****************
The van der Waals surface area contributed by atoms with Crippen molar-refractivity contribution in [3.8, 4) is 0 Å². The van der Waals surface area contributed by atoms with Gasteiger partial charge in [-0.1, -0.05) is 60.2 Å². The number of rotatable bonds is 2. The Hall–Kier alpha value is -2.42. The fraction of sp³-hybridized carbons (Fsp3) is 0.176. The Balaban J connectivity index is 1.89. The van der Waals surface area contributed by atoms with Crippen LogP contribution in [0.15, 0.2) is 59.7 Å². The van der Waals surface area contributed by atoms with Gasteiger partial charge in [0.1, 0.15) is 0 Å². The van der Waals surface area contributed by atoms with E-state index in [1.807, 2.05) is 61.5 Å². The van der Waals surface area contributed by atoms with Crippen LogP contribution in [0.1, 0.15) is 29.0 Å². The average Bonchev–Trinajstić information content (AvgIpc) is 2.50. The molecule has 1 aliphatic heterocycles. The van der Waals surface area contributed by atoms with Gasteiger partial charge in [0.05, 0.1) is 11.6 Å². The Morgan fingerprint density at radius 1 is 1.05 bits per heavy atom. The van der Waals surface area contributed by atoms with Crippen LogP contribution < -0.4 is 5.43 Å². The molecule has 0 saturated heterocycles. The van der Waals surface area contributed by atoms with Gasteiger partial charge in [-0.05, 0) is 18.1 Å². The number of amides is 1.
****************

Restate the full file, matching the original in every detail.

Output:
The van der Waals surface area contributed by atoms with Crippen molar-refractivity contribution in [3.8, 4) is 0 Å². The van der Waals surface area contributed by atoms with Gasteiger partial charge in [-0.1, -0.05) is 60.2 Å². The number of rotatable bonds is 2. The Hall–Kier alpha value is -2.42. The fraction of sp³-hybridized carbons (Fsp3) is 0.176. The Balaban J connectivity index is 1.89. The van der Waals surface area contributed by atoms with Crippen LogP contribution in [0.15, 0.2) is 59.7 Å². The van der Waals surface area contributed by atoms with Gasteiger partial charge in [0.1, 0.15) is 0 Å². The van der Waals surface area contributed by atoms with E-state index in [1.807, 2.05) is 61.5 Å². The van der Waals surface area contributed by atoms with Crippen LogP contribution in [0.1, 0.15) is 29.0 Å². The average Bonchev–Trinajstić information content (AvgIpc) is 2.50. The molecule has 1 aliphatic heterocycles. The van der Waals surface area contributed by atoms with Gasteiger partial charge in [0.05, 0.1) is 11.6 Å². The Morgan fingerprint density at radius 1 is 1.05 bits per heavy atom. The van der Waals surface area contributed by atoms with Crippen LogP contribution < -0.4 is 5.43 Å². The molecule has 0 saturated heterocycles. The van der Waals surface area contributed by atoms with Gasteiger partial charge in [-0.05, 0) is 18.1 Å². The number of amides is 1.